New Report! National Academies Press – Indicators for Monitoring Undergraduate STEM Education

Science, technology, engineering and mathematics (STEM) professionals generate a stream of scientific discoveries and technological innovations that fuel job creation and national economic growth. Ensuring a robust supply of these professionals is critical for sustaining growth and creating jobs growth at a time of intense global competition. Undergraduate STEM education prepares the STEM professionals of today and those of tomorrow, while also helping all students develop knowledge and skills they can draw on in a variety of occupations and as individual citizens. However, many capable students intending to major in STEM later switch to another field or drop out of higher education altogether, partly because of documented weaknesses in STEM teaching, learning and student supports. Improving undergraduate STEM education to address these weaknesses is a national imperative.

The new report identifies national indicators to measure the status and quality of undergraduate STEM education.

Reconsidering Faculty Development to Broaden Participation in STEM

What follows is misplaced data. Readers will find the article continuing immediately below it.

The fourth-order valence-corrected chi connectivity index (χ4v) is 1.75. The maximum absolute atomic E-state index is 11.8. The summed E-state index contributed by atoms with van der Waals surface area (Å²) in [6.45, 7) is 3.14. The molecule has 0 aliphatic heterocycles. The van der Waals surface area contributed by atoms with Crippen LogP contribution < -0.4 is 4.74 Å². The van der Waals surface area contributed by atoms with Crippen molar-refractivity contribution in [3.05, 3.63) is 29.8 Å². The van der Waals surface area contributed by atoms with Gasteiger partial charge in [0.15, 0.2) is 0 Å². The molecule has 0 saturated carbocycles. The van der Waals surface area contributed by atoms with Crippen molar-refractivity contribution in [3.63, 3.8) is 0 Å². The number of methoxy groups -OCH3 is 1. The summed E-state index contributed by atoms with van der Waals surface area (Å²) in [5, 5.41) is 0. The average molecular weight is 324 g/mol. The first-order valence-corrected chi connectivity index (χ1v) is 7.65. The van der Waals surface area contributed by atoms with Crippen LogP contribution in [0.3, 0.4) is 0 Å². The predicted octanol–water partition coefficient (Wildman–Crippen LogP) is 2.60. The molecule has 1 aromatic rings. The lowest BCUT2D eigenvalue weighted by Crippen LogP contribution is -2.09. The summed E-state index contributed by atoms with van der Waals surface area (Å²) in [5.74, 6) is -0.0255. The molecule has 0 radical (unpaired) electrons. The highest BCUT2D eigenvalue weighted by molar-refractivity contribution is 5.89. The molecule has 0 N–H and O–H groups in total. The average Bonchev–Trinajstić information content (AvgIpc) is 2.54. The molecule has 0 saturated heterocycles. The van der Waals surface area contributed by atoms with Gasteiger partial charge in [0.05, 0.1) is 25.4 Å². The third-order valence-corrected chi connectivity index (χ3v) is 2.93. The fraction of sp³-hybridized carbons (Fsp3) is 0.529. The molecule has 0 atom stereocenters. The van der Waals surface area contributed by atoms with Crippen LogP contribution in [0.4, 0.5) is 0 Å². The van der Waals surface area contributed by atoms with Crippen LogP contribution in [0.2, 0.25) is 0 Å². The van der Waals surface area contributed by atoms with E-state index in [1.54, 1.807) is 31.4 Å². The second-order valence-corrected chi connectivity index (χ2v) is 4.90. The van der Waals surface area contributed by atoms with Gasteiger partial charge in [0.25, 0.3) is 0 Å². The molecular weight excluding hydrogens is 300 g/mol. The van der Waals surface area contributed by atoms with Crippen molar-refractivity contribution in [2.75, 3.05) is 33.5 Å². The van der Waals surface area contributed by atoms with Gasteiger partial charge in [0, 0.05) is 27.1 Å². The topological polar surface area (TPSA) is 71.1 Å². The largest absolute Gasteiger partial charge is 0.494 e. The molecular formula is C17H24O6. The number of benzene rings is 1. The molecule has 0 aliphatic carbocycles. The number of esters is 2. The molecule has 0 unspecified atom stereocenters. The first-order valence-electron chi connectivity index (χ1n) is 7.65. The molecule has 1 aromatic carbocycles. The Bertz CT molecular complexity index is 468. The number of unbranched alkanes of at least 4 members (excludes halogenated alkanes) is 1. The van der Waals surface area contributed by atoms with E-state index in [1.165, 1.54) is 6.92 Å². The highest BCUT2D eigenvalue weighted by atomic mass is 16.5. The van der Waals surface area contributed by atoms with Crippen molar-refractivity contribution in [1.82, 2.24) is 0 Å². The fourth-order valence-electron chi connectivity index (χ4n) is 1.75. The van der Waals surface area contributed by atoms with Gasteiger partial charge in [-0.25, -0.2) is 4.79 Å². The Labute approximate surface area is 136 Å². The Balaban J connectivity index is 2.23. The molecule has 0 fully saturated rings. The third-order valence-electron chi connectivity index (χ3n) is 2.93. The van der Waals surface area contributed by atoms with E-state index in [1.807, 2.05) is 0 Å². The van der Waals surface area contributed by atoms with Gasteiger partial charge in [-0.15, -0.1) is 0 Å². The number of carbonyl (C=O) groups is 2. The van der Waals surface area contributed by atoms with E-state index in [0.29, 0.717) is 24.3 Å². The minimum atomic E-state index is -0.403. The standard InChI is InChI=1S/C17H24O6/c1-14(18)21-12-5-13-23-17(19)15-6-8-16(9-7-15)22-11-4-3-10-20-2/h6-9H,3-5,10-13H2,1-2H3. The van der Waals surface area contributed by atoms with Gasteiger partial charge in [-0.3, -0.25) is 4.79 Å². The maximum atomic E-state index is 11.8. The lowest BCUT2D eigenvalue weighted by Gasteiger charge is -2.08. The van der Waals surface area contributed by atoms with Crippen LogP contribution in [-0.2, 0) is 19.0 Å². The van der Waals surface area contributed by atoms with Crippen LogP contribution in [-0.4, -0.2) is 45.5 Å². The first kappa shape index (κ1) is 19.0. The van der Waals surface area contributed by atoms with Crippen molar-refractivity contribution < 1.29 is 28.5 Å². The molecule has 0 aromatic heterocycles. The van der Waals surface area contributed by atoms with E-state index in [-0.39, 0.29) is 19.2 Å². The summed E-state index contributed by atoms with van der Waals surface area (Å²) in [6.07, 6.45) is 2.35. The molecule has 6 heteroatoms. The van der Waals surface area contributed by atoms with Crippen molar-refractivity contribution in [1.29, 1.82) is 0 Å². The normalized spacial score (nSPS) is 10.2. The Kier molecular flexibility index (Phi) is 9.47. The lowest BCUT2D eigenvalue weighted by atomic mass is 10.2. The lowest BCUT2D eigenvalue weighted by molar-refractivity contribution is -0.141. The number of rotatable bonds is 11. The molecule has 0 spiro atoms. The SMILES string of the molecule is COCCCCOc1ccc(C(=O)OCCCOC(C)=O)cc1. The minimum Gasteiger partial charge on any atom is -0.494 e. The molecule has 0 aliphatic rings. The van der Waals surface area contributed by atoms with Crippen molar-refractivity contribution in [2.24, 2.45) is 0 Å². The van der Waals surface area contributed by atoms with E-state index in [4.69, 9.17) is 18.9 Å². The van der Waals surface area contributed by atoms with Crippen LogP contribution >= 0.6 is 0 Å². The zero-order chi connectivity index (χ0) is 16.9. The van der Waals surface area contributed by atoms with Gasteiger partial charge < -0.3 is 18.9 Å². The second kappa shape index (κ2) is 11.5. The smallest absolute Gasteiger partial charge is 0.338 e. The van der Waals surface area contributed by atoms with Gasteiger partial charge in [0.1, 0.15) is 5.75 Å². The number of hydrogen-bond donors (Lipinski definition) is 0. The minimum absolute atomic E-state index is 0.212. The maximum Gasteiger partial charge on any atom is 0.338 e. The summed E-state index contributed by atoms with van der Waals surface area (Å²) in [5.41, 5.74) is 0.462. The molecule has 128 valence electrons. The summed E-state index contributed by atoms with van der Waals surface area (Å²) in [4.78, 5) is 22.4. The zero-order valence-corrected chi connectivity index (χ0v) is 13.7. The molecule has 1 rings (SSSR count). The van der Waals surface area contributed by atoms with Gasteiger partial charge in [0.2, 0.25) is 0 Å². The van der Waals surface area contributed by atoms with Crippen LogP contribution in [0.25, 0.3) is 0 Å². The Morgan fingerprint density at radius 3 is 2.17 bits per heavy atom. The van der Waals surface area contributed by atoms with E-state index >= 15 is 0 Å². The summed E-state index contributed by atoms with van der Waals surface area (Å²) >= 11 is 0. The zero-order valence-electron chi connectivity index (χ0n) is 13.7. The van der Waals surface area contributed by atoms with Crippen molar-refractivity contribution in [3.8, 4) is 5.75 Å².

Even though colleges and universities in the United States produce nearly two million graduates each year (Ryan and Bauman 2016), American higher education is not without significant challenges related to the success of its most valuable stakeholders—undergraduate students. Arguably, most pressing among these is the hemorrhagic loss of talented undergraduate students from the STEM disciplines. Indeed, every fifteen minutes, a student majoring in STEM either changes his or her major to a non-STEM discipline or withdraws from college altogether (NSF 2017). This phenomenon disproportionately, although not exclusively, affects African American, Latino, Asian/Pacific Islander, and Native American (collectively, AALANA) students, who now comprise the fastest-growing undergraduate populations in US colleges and universities (NSF 2017).